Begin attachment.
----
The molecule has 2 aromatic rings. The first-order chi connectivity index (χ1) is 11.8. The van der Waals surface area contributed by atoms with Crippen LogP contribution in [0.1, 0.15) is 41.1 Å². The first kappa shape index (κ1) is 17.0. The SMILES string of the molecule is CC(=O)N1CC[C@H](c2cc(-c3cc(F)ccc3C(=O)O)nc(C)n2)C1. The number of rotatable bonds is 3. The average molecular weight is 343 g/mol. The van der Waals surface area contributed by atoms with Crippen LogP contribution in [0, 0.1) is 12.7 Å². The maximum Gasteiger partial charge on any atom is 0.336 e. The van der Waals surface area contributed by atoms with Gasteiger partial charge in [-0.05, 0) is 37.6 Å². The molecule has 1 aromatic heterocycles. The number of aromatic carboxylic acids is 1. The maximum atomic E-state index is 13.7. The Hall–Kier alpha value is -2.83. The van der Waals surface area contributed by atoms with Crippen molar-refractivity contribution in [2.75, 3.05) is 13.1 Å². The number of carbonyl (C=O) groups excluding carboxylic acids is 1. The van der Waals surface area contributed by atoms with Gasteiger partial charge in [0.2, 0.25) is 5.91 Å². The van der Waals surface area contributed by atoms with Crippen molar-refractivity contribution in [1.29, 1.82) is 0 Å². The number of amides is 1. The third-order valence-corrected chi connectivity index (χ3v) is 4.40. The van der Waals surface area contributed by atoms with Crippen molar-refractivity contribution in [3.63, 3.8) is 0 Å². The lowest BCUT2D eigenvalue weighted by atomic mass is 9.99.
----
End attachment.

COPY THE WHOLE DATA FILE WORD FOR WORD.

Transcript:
The molecule has 2 aromatic rings. The first-order chi connectivity index (χ1) is 11.8. The van der Waals surface area contributed by atoms with Crippen LogP contribution in [0.1, 0.15) is 41.1 Å². The first kappa shape index (κ1) is 17.0. The SMILES string of the molecule is CC(=O)N1CC[C@H](c2cc(-c3cc(F)ccc3C(=O)O)nc(C)n2)C1. The number of rotatable bonds is 3. The average molecular weight is 343 g/mol. The van der Waals surface area contributed by atoms with Crippen LogP contribution in [0, 0.1) is 12.7 Å². The maximum Gasteiger partial charge on any atom is 0.336 e. The van der Waals surface area contributed by atoms with Gasteiger partial charge in [-0.05, 0) is 37.6 Å². The molecule has 1 aromatic heterocycles. The number of aromatic carboxylic acids is 1. The maximum atomic E-state index is 13.7. The Hall–Kier alpha value is -2.83. The van der Waals surface area contributed by atoms with Crippen molar-refractivity contribution in [2.75, 3.05) is 13.1 Å². The number of carbonyl (C=O) groups excluding carboxylic acids is 1. The van der Waals surface area contributed by atoms with Gasteiger partial charge in [0.2, 0.25) is 5.91 Å². The van der Waals surface area contributed by atoms with Crippen molar-refractivity contribution in [1.29, 1.82) is 0 Å². The number of amides is 1. The third-order valence-corrected chi connectivity index (χ3v) is 4.40. The van der Waals surface area contributed by atoms with Crippen molar-refractivity contribution in [3.63, 3.8) is 0 Å². The lowest BCUT2D eigenvalue weighted by atomic mass is 9.99.